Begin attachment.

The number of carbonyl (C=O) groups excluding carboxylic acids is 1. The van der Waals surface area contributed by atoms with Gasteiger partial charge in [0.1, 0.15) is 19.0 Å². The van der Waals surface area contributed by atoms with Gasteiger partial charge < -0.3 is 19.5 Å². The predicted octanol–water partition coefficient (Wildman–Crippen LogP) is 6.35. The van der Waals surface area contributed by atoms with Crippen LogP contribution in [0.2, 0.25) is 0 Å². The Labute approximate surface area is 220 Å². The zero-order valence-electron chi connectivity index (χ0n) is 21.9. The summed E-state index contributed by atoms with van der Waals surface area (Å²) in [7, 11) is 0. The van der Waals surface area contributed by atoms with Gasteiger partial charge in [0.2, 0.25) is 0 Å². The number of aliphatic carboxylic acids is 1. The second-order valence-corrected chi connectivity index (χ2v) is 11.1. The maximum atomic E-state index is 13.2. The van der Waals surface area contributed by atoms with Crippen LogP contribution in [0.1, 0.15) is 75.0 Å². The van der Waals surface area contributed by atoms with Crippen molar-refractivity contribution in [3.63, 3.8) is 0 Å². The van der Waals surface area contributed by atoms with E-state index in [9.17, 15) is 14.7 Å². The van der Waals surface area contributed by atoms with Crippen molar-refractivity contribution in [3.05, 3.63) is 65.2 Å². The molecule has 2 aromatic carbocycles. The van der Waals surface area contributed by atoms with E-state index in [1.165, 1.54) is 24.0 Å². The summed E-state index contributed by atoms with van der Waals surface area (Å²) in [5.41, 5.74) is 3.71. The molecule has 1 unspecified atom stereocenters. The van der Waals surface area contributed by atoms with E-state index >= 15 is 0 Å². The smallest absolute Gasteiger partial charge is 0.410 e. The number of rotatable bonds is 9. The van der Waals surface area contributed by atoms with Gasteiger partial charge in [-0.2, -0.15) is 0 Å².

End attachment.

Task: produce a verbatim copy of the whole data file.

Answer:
The number of carbonyl (C=O) groups excluding carboxylic acids is 1. The van der Waals surface area contributed by atoms with Gasteiger partial charge in [0.1, 0.15) is 19.0 Å². The van der Waals surface area contributed by atoms with Gasteiger partial charge < -0.3 is 19.5 Å². The predicted octanol–water partition coefficient (Wildman–Crippen LogP) is 6.35. The van der Waals surface area contributed by atoms with Crippen LogP contribution in [0.2, 0.25) is 0 Å². The Labute approximate surface area is 220 Å². The zero-order valence-electron chi connectivity index (χ0n) is 21.9. The summed E-state index contributed by atoms with van der Waals surface area (Å²) in [7, 11) is 0. The van der Waals surface area contributed by atoms with Gasteiger partial charge in [0.2, 0.25) is 0 Å². The number of aliphatic carboxylic acids is 1. The second-order valence-corrected chi connectivity index (χ2v) is 11.1. The maximum atomic E-state index is 13.2. The van der Waals surface area contributed by atoms with Crippen LogP contribution in [0.1, 0.15) is 75.0 Å². The van der Waals surface area contributed by atoms with Crippen molar-refractivity contribution in [3.63, 3.8) is 0 Å². The van der Waals surface area contributed by atoms with E-state index in [9.17, 15) is 14.7 Å². The van der Waals surface area contributed by atoms with Crippen molar-refractivity contribution in [3.05, 3.63) is 65.2 Å². The molecule has 2 aromatic carbocycles. The van der Waals surface area contributed by atoms with E-state index in [1.165, 1.54) is 24.0 Å². The summed E-state index contributed by atoms with van der Waals surface area (Å²) in [5.41, 5.74) is 3.71. The molecule has 1 unspecified atom stereocenters. The van der Waals surface area contributed by atoms with E-state index >= 15 is 0 Å². The smallest absolute Gasteiger partial charge is 0.410 e. The number of rotatable bonds is 9. The van der Waals surface area contributed by atoms with Gasteiger partial charge in [-0.2, -0.15) is 0 Å².